UBC Theses and Dissertations
Drag and thrust effects of Viscoelastic fluids Goyal, Gaurav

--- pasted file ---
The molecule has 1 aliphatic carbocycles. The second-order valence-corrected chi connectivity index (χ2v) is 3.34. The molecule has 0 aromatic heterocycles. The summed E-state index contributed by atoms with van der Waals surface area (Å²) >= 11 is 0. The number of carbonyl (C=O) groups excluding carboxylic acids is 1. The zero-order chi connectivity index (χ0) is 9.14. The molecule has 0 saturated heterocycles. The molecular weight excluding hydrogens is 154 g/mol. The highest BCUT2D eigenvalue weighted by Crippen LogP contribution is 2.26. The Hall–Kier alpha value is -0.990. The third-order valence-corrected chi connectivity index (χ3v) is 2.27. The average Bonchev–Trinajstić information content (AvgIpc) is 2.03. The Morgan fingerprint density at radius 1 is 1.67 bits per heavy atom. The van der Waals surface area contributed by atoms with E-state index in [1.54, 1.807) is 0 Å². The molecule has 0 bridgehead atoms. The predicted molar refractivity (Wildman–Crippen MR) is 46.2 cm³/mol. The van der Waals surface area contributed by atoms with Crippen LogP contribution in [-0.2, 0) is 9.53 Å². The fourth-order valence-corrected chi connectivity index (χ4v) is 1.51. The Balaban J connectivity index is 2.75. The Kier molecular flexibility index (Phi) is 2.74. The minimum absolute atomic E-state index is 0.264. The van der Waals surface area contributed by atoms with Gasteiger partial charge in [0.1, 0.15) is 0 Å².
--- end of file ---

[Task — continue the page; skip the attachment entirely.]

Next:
Viscoelastic fluids are non-Newtonian fluids exhibiting both viscous and elastic properties. Many fluids of practical importance (polymers, surfactants, mucus, shampoos etc.) display viscoelastic effects to different degrees under a wide range of flow conditions and thus, these fluids present a variety of problems. In this work, we study two problems at very different flow conditions in viscoelastic fluids: a) the effect of swimming gait on bio-locomotion and b) characterizing the drag reducing fluids used for gravel-packing operations in the petroleum industry. For the first problem, we give formulas for the swimming of simplified two-dimensional bodies at low Reynolds numbers in complex fluids using the reciprocal theorem. By way of these formulas, we calculate the swimming velocity due to small-amplitude deformations on the simplest of these bodies, a two-dimensional sheet, to explore general conditions on the swimming gait under which the sheet may move faster, or slower, in a viscoelastic fluid compared to a Newtonian fluid. We show that in general, for small amplitude deformations, a speed increase can only be realized by multiple deformation modes in contrast to slip flows. Additionally, we show that a change in swimming speed is directly due to a change in thrust generated by the swimmer. Later, we work with viscoelastic additives (xanthan and a zwitterionic viscoelastic surfactant, VES), widely used as drag reducers for gravel-packing applications. While the behavior of xanthan is well characterized in the literature, much less is known about the VES characteristics, despite widespread use. We performed a number of rheological tests and flow-loop experiments on VES solutions to understand the structural characteristics to make better process predictions. Unlike xanthan, which displays typical viscoelastic liquid characteristics, VES displays elastic gel-like behaviour. The gel-like behaviour suggests long and relatively unbreakable chain lengths of the wormlike micelles in the VES at room temperature leading to gelation by entanglement. Also, a shear-thickening behaviour of VES samples at higher shear rates is observed, possibly as a result of shear-induced structures. Finally, we present a novel representation scheme to depict the flow-loop results relating the rheological characterization while observing drag reduction.
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